Southern California Institute of Architecture (SCI-Arc)
advisor: Hernan DIAZ ALONSO
suckerPUNCH: Describe your project.
Jason ORBE-SMITH: This thesis examines elements of vernacular architecture as a means to influence and generate contemporary form.
As society moves towards a state of interconnectivity, heterogeneity and the globalization of politics, culture and economy, this thesis reinvestigates the discussion concerning the native, indigenous and local with notions of the cosmopolitan, global and foreign.
In understanding the idea of locality, this thesis chooses to understand the vernacular through a contemporary material approach of abstraction where photographs of vernacular elements chosen for their textural, material and color attributes are combined, reconfigured and repurposed to create non-referential textured imagery.
Hundreds of textural vernacular images were first taken in the country of Ecuador and then studied, selected and composited together. By doing so, false representations and reconstructions of the past can be avoided and the vernacular is allowed to present itself in new and unusual ways.
In understanding the contemporary idea of globalization, this composite vernacular imagery is dislocated from its contextual origin and placed in the foreign environment of New York City. The ground then becomes the mediator between the two differing cultures.
The project is a redesign of the New York Central Library. The design process begins by studying different methods of three-dimensionalizing the 2d vernacular texture. Inherent linework from the texture is extrapolated and then using layering, thickening and carving, the study models aim to visualize the colors and textures three-dimensionally. The use of shadow, depth and detailing are crucial to how they are perceived.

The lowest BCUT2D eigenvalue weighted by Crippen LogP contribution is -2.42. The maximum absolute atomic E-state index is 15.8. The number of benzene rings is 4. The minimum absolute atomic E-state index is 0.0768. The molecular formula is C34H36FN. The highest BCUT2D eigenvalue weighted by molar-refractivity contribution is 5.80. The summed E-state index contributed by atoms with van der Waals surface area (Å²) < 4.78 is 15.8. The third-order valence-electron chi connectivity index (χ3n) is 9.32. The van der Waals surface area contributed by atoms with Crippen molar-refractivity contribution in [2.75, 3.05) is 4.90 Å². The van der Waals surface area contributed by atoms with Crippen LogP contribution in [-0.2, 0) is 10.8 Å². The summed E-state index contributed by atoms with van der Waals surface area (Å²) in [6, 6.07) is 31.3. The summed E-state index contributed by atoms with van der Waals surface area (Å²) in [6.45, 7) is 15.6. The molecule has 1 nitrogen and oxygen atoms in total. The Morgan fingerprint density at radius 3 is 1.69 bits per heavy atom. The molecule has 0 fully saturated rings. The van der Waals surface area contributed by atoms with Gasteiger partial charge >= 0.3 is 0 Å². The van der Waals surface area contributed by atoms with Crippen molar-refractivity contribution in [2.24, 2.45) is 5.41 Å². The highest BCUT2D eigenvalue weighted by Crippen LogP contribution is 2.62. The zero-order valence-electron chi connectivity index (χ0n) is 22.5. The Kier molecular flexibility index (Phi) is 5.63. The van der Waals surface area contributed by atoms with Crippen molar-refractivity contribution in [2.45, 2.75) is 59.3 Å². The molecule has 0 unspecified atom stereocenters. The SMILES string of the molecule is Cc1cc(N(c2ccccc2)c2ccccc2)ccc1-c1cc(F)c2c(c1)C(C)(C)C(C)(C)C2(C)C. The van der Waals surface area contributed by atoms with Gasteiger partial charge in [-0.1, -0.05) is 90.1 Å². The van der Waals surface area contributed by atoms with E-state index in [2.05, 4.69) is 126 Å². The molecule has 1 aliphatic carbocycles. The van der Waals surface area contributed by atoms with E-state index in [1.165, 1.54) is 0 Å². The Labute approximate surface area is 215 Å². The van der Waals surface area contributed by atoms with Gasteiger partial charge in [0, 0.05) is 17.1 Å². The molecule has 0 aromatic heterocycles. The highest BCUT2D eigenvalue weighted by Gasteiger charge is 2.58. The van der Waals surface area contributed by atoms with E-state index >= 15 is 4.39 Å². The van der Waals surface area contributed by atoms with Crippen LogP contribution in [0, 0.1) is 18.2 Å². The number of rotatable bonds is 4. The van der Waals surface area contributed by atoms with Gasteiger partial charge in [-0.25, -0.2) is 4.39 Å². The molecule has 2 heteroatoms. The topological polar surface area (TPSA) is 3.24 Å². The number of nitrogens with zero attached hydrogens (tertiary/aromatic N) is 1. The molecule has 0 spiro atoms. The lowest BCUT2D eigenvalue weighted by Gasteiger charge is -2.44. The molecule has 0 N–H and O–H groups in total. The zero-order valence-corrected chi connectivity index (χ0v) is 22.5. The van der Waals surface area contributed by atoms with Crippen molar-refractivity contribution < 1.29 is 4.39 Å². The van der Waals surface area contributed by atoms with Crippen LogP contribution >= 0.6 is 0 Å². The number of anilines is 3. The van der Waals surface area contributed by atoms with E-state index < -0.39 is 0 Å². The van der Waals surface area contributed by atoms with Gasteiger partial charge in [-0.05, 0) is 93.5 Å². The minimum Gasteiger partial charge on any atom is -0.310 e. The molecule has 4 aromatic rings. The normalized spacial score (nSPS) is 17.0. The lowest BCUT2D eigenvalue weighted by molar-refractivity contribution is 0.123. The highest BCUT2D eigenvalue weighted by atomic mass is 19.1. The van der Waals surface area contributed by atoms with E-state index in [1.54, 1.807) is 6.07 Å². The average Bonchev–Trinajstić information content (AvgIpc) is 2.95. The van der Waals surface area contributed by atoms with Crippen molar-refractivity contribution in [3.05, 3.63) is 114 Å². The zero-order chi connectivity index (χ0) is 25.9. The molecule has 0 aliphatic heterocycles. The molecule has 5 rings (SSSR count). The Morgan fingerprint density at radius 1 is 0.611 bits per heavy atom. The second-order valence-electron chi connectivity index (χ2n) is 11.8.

The design drawings question the standard drawing process. These drawings acknowledge the limitations that traditional two-dimensional line drawings have in their ability to represent the spatial and experiential qualities of a project. By allowing them to become textural and engage depth, shadow and materiality, the drawings become experiential rather than solely descriptive. The layering of physical material allows for multiple plans and sections to be held within the same drawing.
The colorful contemporary vernacular design sits in contrast to its New York City surroundings. The foreign textures, colors and form are intended to provoke acknowledgment from the people in the city before ultimately being allowed to reintegrate with its new environment. The same methods of massing are employed to create the ground plinth, with a sharp geologic uprising of earth creating the base for the library. As the mediator between the two cultures, the plinth is desaturated in color. It therefore carries the form derived from Ecuadorian vernacular elements but it begins to assimilate itself into the color-scape of New York.
In this way the project is a reflection on the contemporary state of society. It questions the ideas of the local and global in an age of free travel and mobility and suggests a dialogue between the cultures that overlay the common thread of humanity. The inherent unusualness and specificity of one culture is allowed to influence and enrich others.
sP: What or who influenced this project?
JO-S: Hernan Diaz Alonso, Elena Manferdini.
sP: What were you reading/listening to/watching while developing this project?
JO-S: “Let it Loose” by The Rolling Stones, “Im So Tired” by The Beatles.
sP: Whose work is currently on your radar?
JO-S: Herzog & de Meuron, Juan O’Gorman, Hundertwasser, Enric Miralles.
Additional credits and links:
Special thanks to: Juan Baez, Heather Carreon, Timothy Harmon, Eric Lalone, Ryan Tyler Martinez, Ana Munoz, Jose Orbe, Jeremy Orbe-Smith, One Pound Club.